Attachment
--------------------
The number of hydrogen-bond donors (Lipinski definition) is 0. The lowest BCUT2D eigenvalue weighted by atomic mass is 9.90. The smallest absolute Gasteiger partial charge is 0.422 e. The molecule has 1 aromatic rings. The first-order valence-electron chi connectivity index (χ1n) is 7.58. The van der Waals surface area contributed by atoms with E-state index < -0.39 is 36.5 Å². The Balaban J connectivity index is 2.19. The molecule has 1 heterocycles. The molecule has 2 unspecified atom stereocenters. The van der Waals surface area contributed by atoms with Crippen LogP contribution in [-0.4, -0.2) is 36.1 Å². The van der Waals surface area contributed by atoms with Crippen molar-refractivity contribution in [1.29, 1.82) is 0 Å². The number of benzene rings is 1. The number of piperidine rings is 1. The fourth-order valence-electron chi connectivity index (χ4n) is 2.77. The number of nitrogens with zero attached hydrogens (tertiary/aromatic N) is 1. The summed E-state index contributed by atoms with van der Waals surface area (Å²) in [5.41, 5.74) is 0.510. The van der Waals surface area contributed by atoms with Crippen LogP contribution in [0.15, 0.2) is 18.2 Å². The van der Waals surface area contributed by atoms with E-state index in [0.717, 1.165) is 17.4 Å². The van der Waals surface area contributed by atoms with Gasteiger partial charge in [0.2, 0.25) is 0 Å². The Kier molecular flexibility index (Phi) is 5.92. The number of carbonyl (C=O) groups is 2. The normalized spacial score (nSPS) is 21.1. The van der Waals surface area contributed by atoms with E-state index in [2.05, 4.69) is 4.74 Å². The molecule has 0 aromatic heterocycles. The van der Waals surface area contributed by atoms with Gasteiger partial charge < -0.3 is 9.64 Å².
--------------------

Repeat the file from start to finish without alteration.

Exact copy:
The number of hydrogen-bond donors (Lipinski definition) is 0. The lowest BCUT2D eigenvalue weighted by atomic mass is 9.90. The smallest absolute Gasteiger partial charge is 0.422 e. The molecule has 1 aromatic rings. The first-order valence-electron chi connectivity index (χ1n) is 7.58. The van der Waals surface area contributed by atoms with E-state index < -0.39 is 36.5 Å². The Balaban J connectivity index is 2.19. The molecule has 1 heterocycles. The molecule has 2 unspecified atom stereocenters. The van der Waals surface area contributed by atoms with Crippen LogP contribution in [-0.4, -0.2) is 36.1 Å². The van der Waals surface area contributed by atoms with Crippen molar-refractivity contribution in [1.29, 1.82) is 0 Å². The number of benzene rings is 1. The number of piperidine rings is 1. The fourth-order valence-electron chi connectivity index (χ4n) is 2.77. The number of nitrogens with zero attached hydrogens (tertiary/aromatic N) is 1. The summed E-state index contributed by atoms with van der Waals surface area (Å²) in [5.41, 5.74) is 0.510. The van der Waals surface area contributed by atoms with Crippen LogP contribution in [0.15, 0.2) is 18.2 Å². The van der Waals surface area contributed by atoms with E-state index in [0.717, 1.165) is 17.4 Å². The van der Waals surface area contributed by atoms with Gasteiger partial charge in [0.2, 0.25) is 0 Å². The Kier molecular flexibility index (Phi) is 5.92. The number of carbonyl (C=O) groups is 2. The normalized spacial score (nSPS) is 21.1. The van der Waals surface area contributed by atoms with E-state index in [2.05, 4.69) is 4.74 Å². The molecule has 0 aromatic heterocycles. The van der Waals surface area contributed by atoms with Gasteiger partial charge < -0.3 is 9.64 Å².